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Mitigating Landslip Risk

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Among the recommendations to mitigate landslip risk made in the ORR report on Stonehaven, is the greater use of monitoring technologies. A number of solutions are in the mix, including InSAR, LiDAR and CCTV. However, the technology that has seen the most significant adoption in the last two years is wireless remote condition monitoring, which utilises tilt sensors to detect movement and cellular communications to warn stakeholders of problems.

Responsive monitoring

London-based IoT specialist Senceive has developed a package of technology including tilt sensors, cameras, a cellular communication platform and a responsive software umbrella. Tracing its roots back to trial deployments in 2018, its InfraGuard™ package has been deployed at scale across numerous Network Rail routes. Over 20,000 sensors are now in use on slopes adjacent to more than 40km of track.

InfraGuard is a responsive wireless monitoring solution enabling asset owners to manage critical infrastructure exposed to geotechnical risk. It provides near real-time warning of ground movement and is ideal for locations that are: remote, where frequent inspection is challenging; high value, where failure can result in major disruption or risk to life; and at-risk, where assets are vulnerable to damage from sudden geotechnical events such as landslides or washout.

InfraGuard not only tells stakeholders what is happening on site – it also shows them. “Smart tilt sensors respond to ground movement to give immediate insight of an event,” says Senceive product manager, Dominic Kisz. “The system sends alerts of small-scale movement which could be early signs of a slope failure, and graded alerts of further movement, validated by photographic images.”

Proven technology

With a track record of detecting potentially disruptive and dangerous events such as railway cutting and embankment failures, InfraGuard can be the engineer’s eyes and ears on site, without needing feet on the ground. It can be installed in just a few hours by non-specialists and can function for over a decade, needing only a handful of maintenance visits.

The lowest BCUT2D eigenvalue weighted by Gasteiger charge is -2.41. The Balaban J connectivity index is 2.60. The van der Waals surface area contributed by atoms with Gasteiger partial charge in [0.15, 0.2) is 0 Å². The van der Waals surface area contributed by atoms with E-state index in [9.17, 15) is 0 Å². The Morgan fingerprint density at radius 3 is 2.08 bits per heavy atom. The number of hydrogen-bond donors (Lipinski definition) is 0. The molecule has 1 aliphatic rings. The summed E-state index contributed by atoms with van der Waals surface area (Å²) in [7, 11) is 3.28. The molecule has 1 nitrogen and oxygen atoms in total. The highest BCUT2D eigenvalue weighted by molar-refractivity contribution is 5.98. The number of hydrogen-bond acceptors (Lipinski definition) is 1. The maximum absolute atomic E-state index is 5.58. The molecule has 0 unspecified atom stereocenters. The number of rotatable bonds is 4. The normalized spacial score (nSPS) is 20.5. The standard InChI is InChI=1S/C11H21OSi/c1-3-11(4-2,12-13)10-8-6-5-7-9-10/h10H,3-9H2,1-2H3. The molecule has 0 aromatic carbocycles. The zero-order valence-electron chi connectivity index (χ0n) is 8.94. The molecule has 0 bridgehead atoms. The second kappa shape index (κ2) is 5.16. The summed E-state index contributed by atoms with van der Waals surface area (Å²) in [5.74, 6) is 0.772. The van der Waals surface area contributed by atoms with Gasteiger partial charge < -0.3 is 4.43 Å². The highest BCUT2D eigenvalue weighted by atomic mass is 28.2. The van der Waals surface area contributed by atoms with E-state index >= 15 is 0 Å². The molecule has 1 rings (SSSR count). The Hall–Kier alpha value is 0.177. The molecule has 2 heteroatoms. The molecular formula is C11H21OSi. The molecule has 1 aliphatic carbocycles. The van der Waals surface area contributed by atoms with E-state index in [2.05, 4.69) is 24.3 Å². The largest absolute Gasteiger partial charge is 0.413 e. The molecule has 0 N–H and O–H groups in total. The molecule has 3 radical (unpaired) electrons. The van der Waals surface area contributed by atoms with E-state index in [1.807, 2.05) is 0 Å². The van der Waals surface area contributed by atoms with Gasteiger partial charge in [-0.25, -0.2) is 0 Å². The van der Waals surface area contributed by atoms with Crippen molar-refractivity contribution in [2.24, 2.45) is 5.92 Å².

Movement is detected by triaxial tilt sensing nodes, usually installed on stakes driven into the ground. These highly precise devices can pick up rotation as small as 0.0001 degrees and transmit data to the internet via a 4G cellular communication gateway. Nodes are battery-powered and gateways and cameras solar-powered ─ precluding the need for fixed power or telecoms infrastructure.

Low-light cameras work 24/7, sending images periodically (e.g. every hour) – or when triggered by the smart tilt sensing nodes. This instant view enables users to differentiate between false alarms, small-scale movement, and sudden large-scale movement that could represent an emergency. All without visiting the site.

Long-term trends

Readings are taken at set intervals to provide long-term static trending which gives valuable insight into asset characteristics through different seasons and climatic changes. Concurrently to the static measurements, the sensors also measure for increases in movement over one second periods to ensure that sudden event failure is also captured and alerted.

When movement is detected, sensor and camera activity is automatically accelerated ─ with the response related to the severity of the event. A small movement detected by one sensor will trigger an amber alert, which can be checked remotely by viewing a photo; a moderate movement event detected by multiple sensors could trigger a red alert; and a sudden and significant movement detected by multiple sensors could trigger a black alert ─ prompting immediate action such as a speed reduction or line closure.

With increasing pressure to enhance detection of slope failure, whilst reducing track visits, it seems likely that rail infrastructure owners will look to increase the adoption of remote monitoring technologies such as InfraGuard.

Rail Engineer is the leading independent quality monthly magazine for engineers, project managers, directors and leading rail executive decision makers. Head to www.railsubs.com to make a free subscription to RailEngineer magazine or one of its sister publications.


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